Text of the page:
Come back Nadeem F Paracha! We need you!

NFPNadeem F Paracha, or ‘NFP’ as he’s also known, has one of the sharpest wits in the country. For a long time I have looked forward to his writings and TV appearances because he has always had a way of cutting through the BS to show the absurdity of so much that was taken too seriously. He was never mean spirited, but always pointed out the ridiculousness of ‘serious’ topics, giving a necessary injection of humour and helping break up the tension. However, something in his satire has changed since the past few years, and the old NFP seems to be missing right when we need him most.
Let me give you an example. This video produced by some Indians is exactly the sort of satire that I would have expected from NFP a few years ago. It’s not point scoring, it’s showing the absurdity of the situation we find ourselves in.

Lately, though, we are getting posts like this:

And Tweets about pigeons.

And articles about pigeons.

pigeonMy god, man…so many posts about pigeons!

Don’t get me wrong. India’s bizarre paranoia about spying pigeons is funny, but you’ve done that joke to death, man! This is the problem, I think. The satire, it has become…well…lazy.

NFP, I understand that you love Gen Raheel. We ALL do. He is the best thing we’ve had in my lifetime. And Modi is an easy target. TOO easy, almost. But we need the old NFP back. The guy who wasn’t going after easy targets, and wasn’t worshiping holy cows. If blind patriotism was going to save this country, WE’D be the world’s biggest superpower. What our country needs is someone with wits sharp enough to cut through the fog of war and show us the way out of this mess.

I know you love this country. We all do. And I know these are tense times. But look: the civilians are finally making their move. NFP, we need you to come back now.

Where do you draw the line

A blog post at Express Tribune has been really bothering me. The post by Faiza Rahman is critical of the use of ‘personal choice’ as justification for certain behaviours like drinking alcohol. What bothers me is the question of whose ‘personal choice’ counts as being ‘selfish’.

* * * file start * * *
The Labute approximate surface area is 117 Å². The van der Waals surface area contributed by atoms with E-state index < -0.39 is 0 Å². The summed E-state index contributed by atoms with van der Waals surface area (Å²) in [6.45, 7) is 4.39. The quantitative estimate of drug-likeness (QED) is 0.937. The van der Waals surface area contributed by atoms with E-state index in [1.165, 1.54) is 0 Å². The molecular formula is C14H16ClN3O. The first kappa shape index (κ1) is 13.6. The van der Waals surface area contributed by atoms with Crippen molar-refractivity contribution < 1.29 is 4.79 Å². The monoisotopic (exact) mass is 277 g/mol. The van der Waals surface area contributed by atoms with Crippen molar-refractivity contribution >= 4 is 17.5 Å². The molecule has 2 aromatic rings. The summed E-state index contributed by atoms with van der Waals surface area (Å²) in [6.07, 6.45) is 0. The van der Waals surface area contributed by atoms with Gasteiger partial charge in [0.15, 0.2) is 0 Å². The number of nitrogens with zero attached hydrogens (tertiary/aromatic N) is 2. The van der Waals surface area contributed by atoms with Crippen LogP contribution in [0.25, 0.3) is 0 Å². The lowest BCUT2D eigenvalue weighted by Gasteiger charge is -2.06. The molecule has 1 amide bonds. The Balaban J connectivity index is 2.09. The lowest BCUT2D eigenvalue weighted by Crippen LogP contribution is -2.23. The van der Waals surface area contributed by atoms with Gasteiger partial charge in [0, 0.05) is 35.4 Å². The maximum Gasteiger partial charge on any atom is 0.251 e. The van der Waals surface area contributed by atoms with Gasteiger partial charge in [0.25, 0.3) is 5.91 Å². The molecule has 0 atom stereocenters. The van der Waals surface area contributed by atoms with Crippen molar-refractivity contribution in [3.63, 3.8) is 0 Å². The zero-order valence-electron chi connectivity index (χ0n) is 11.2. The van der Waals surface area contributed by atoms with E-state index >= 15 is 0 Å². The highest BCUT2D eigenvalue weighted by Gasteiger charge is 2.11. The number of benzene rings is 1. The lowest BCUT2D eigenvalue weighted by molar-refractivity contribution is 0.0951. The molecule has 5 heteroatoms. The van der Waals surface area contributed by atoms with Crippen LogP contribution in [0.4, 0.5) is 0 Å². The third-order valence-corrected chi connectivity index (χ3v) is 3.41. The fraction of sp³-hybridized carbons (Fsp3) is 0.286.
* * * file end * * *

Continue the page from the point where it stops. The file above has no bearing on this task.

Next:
Let’s apply the author’s thinking to her own situation. Faiza is an undergraduate student pursuing a major in political sciences at the Lahore University of Management Sciences. Certainly this will be quite upsetting to Taliban who do not believe that women belong in either schools or politics. In fact, these militants fundamentalists may well take significant violent acts in response to what they view as Faiza’s choice to violate the dictates of religion and social norms.

From the photo that accompanies her blog post, we can also see that Faiza does not cover her head in public. Taken a step further, she is not wearing niqab. Taken a step further still, why is she taking photos at all? Are not images of animate beings haram? Depends on who you ask, doesn’t it? In other words, to observe purdah or refuse photographs depends on ‘personal choice’.

Fazia asks a great question in her post: “The question is: where do we draw the line?” Fazia wants us to think about this from the perspective of how far can people exploit individualism, as if the country is under threat of anarchy in which every man and woman does whatever they want with no thought to consequences. But I believe we need to be asking the other side of the question: Who chooses what is demanded of religion? Who chooses what is a social norm that must be followed?

Fazia complains that her friend wore a sleeveless top and in response ‘the regular desi crowd behaving as expected’. Fazia tells her friend “she should have changed into something that showed less skin”. Why Fazia criticises her friend for wearing sleeveless kameez and not ‘the regular desi crowd’ for being immature jerks?

In Pakistan, drinking alcohol is officially banned. But it’s far from absent, and not just among the fashionable crowd. Even some very ‘pious’ uncles are known to sip a little whisky in private. Pressed on the issue they will explain that alcohol must stay banned because the less religious, more impressionable masses – sometimes called ‘the regular desi crowd’ – cannot handle it. Again it is clear that ‘personal choice’ in this case really means, ‘I will make your choices for you’. What should also be considered is that alcohol is the least of the problems facing the nation now.